On Art and Creativity

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I believe that man is created in the image of God.

Created in the image of God. We were born out of infinite creativity, and in his image, we are likewise creative. Deep echoes unto deep, and our nature responds to the nature of he who formed our substance from dust. Our soul, our very essence, demands creativity. In all areas of life we have the potential to express this deep communion; it is only human.

Some have said that because all are created in the image of God, all are artists. Certainly, all are creative. In the ways that we form unique thoughts and act upon them: planning, shaping, evolving and constantly bettering our methods. Even in something as humanly basic as cellular regeneration or procreation, we see how physically and spiritually we cannot escape our creative nature. By nature we bring forth newness and life.

Yet, I find I cannot say that all are artists.

I believe we’re missing here a crucial definition; what is art? If art is merely creativity, then all are artists and all is art. Like the age-old maxim that “everyone is special,” art becomes meaningless and trite when expanded so broadly that it encompasses everything. All are special, all are artists; no one is special, no one is an artist. In order to avoid sinking in the sand of postmodernism, we must narrow the scope and differentiate between concepts that are similar, but not the same.

Art is the use of the subjective to reveal the universal, a symbol manifesting reality. Art is relevant to all people at all times and places because it expresses objective truths about our human condition. We are sons of Adam. We all experience life under the sun. We all die, too.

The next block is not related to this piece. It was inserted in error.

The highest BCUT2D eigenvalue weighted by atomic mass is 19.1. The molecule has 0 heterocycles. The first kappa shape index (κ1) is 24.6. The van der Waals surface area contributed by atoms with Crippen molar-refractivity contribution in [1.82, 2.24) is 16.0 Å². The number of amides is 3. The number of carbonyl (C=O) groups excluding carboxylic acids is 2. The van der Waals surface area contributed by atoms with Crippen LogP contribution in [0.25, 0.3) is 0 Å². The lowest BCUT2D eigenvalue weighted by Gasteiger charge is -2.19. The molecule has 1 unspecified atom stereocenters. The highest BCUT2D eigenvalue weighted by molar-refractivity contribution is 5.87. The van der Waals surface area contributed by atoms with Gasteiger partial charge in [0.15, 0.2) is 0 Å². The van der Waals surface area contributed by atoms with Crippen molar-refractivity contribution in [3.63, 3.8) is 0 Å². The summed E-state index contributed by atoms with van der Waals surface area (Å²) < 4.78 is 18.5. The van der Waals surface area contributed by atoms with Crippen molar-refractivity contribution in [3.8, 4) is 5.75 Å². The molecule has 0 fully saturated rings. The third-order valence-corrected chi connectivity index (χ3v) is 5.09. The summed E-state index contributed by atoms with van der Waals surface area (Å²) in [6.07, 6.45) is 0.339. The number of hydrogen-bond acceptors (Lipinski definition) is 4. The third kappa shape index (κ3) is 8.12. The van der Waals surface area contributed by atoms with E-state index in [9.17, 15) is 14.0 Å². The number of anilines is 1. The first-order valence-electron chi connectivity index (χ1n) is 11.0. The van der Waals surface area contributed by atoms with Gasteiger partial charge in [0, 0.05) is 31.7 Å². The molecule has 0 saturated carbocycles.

Whatever this is, whatever we want to call it, creativity cannot sum it up. One can be creative in their occupation as a nurse, a businessman, a police officer, but one is not expressing objective truths through universal symbolism in doing so. Life is not art because life is what’s real. Art is a symbol revealing the real. This is not mere creativity; this is something deeper. The symbol wrapped up in the crescendo of a concerto and the metaphor of a sonnet bear a far deeper expression of not just the artist’s soul, but all souls. Creativity is an expression of the self. Art is an expression of humanity.

And this is in no way belittling creativity. In expressing ourselves we express our nature, our soul. We showcase our likeness to our creator, infinite God. This is no small thing. But artists bear the privileged burden of summing up humanity in all its glory and flaws. The rest of the world has the joy of being able to look into the mirror held up by Bach and Dostoyevsky, Shakespeare and Van Gogh, and see their own reflection and all the world’s, captured fully and exquisitely. For when you meet with Hamlet and Mr. Darcy, or hear Beethoven’s fifth, or join the blind beggar crying out along the dusty Jerusalem road, “Jesus, son of David, have mercy on me,” and your own soul is met in theirs, unity is glimpsed. The human condition is realized through human expression. All mankind is able to commune. And in this communion, we break not bread, but barriers.

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